**Shortlisted for the BBC Radio 4 Thinking Allowed Award for Ethgraphy 2017** Over a million people in the UK work in call centres, and the phrase has become synymous with low-paid and high stress work, dictatorial supervisors and an enforced dearth of union organisation. However, rarely does the public have access to the true picture of what goes on in these institutions. For Working the Phones, Jamie Woodcock worked undercover in a call centre to gather insights into the everyday experiences of call centre workers. He shows how this work has become emblematic of the shift towards a post-industrial service ecomy, and all the issues that this produces, such as the destruction of a unionised work force, isolation and alienation, loss of agency and, omiusly, the proliferation of surveillance and control which affects mental and physical wellbeing of the workers. By applying a sophisticated, radical analysis to a thoroughly international 21st century phemen, Working the Phones presents a window onto the methods of resistance that are developing on our office floors, and considers whether there is any hope left for the modern worker today.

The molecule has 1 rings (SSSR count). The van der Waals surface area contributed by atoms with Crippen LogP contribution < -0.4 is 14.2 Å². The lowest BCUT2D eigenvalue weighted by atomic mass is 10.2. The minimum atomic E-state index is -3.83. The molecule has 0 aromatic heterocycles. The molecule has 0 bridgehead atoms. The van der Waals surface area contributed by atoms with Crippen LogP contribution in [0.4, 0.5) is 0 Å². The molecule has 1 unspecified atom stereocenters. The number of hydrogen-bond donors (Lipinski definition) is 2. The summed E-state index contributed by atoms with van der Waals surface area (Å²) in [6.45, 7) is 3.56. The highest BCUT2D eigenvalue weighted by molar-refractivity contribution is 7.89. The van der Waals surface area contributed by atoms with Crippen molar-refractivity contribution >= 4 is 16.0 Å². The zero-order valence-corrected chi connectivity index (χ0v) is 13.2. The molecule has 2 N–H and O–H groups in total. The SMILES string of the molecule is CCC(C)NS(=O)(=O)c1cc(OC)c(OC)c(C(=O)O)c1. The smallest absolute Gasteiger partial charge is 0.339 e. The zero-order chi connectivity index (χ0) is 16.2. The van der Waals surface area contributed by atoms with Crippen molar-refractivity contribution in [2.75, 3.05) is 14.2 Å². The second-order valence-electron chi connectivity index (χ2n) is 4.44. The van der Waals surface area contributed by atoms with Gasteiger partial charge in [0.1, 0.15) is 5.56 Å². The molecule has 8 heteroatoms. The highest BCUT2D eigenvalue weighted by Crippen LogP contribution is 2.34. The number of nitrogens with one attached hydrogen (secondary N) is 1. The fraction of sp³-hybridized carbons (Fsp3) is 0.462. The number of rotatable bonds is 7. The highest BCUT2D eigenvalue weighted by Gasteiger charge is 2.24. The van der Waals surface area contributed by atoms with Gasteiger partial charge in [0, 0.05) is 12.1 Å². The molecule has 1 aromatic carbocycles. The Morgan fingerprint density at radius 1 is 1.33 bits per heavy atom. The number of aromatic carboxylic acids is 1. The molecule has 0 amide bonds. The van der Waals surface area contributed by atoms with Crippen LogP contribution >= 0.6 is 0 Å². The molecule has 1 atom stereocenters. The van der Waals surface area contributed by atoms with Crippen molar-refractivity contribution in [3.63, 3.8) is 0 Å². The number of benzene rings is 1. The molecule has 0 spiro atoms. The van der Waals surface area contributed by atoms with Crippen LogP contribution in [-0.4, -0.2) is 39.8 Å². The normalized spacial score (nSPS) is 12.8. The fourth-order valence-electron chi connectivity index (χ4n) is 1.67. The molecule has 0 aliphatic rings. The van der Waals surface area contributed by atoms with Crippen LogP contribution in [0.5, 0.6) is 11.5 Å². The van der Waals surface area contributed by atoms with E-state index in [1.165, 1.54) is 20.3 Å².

Jamie Woodcock completed his PhD at Goldsmiths, University of London. He is currently a fellow at LSE. His research interests include: digital labour, technology, management, critical theory, and the sociology of work.